eBay and AEG today announced that they have signed a deal for a global partnership to create multiple venue sponsorships and technology integrations. Beginning in the first quarter of ‘13, StubHub will become the exclusive secondary ticketing source for AEG venues and AEG’s AXS Ticketing. StubHub also will serve as the official secondary ticketing partner of Staples Center, the NHL Kings and the MLS Galaxy starting with the ‘13-14 season for each franchise. The deal could reach a number of major venues across Europe as StubHub continues to expand internationally. In addition, PayPal will become one of AXS Ticketing's new methods of payment. StubHub will become the official Fan-to-Fan Ticket Marketplace for more than 30 AEG facilities worldwide, including Staples Center. Beginning in January ‘13, StubHub will be designated as one of 11 Founding Partners of Staples Center, receiving a variety of customized signage and activation components including prominent interior and outdoor marquee signage, in-game/event branding elements and enhanced online presence (eBay/AEG).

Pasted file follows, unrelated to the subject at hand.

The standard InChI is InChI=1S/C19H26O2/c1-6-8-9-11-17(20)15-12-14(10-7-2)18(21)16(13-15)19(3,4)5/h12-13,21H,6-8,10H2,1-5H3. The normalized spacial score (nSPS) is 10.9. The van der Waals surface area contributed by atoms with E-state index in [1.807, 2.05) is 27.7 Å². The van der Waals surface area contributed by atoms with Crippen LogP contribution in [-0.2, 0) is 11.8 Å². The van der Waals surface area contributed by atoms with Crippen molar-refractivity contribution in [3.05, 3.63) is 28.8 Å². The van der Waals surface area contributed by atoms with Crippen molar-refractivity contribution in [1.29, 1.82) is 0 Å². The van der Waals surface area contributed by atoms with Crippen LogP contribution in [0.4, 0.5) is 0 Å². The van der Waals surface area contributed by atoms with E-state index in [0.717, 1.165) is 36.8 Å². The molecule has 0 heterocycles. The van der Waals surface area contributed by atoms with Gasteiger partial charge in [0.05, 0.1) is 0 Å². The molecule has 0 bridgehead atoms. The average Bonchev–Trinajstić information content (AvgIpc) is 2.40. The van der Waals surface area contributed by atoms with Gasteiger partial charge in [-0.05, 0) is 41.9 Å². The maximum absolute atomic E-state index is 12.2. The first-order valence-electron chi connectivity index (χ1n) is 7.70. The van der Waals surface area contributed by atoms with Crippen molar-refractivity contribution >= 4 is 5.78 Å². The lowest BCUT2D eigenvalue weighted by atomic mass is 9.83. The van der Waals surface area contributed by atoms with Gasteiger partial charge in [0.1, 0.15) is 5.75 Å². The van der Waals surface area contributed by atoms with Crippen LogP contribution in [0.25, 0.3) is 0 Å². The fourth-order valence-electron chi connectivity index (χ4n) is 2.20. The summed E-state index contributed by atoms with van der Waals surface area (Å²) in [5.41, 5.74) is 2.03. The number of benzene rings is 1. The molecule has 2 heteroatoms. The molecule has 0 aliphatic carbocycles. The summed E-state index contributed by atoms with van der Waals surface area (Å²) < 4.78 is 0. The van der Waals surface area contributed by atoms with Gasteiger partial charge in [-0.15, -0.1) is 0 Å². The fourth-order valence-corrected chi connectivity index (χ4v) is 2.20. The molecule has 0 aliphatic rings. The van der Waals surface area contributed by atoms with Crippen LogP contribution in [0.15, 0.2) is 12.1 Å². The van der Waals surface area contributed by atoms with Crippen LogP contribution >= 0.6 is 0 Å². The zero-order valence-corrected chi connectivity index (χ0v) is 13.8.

GOING GLOBAL: The WALL STREET JOURNAL’s Smith & Bensinger write the deal marks the “latest attempt by the live-event industry to capture the sky-high prices sometimes commanded by scalpers and other third parties.” AEG will “collect an unspecified share of revenue … on transactions originating on its websites” from StubHub’s commissions. AEG President of Digital, Ticketing & Media Bryan Perez said that it “remained to be determined whether AEG's revenue from StubHub sales would be considered part of a concert's gross, a sum that is often the primary basis for a concert performer's compensation.” Perez said, "That's something we're trying to figure out.” eBay President of Global Marketplaces Devin Wenig said, "Today, StubHub is largely a domestic U.S. business. This is a significant move to globalize StubHub." Smith & Bensinger note AEG and eBay “plan perhaps to buy startups together and to create new technologies” (WALL STREET JOURNAL, 11/12).
TICKET PRICE: In N.Y., Claire Atkinson reports AEG, which “put itself up for sale in September, is looking to fetch as much as $10 billion.” Sources said that Blackstone Group, which “handled the sale of the LA Dodgers earlier this year, is getting ready to release a sale book.” AEG so far has “only put out a ‘pictorial’ sales brochure.” Investment firm Colony Capital “has been floated as a potential bidder, with sources speculating the firm has backing from a Qatar sovereign wealth fund” (N.Y. POST, 11/12).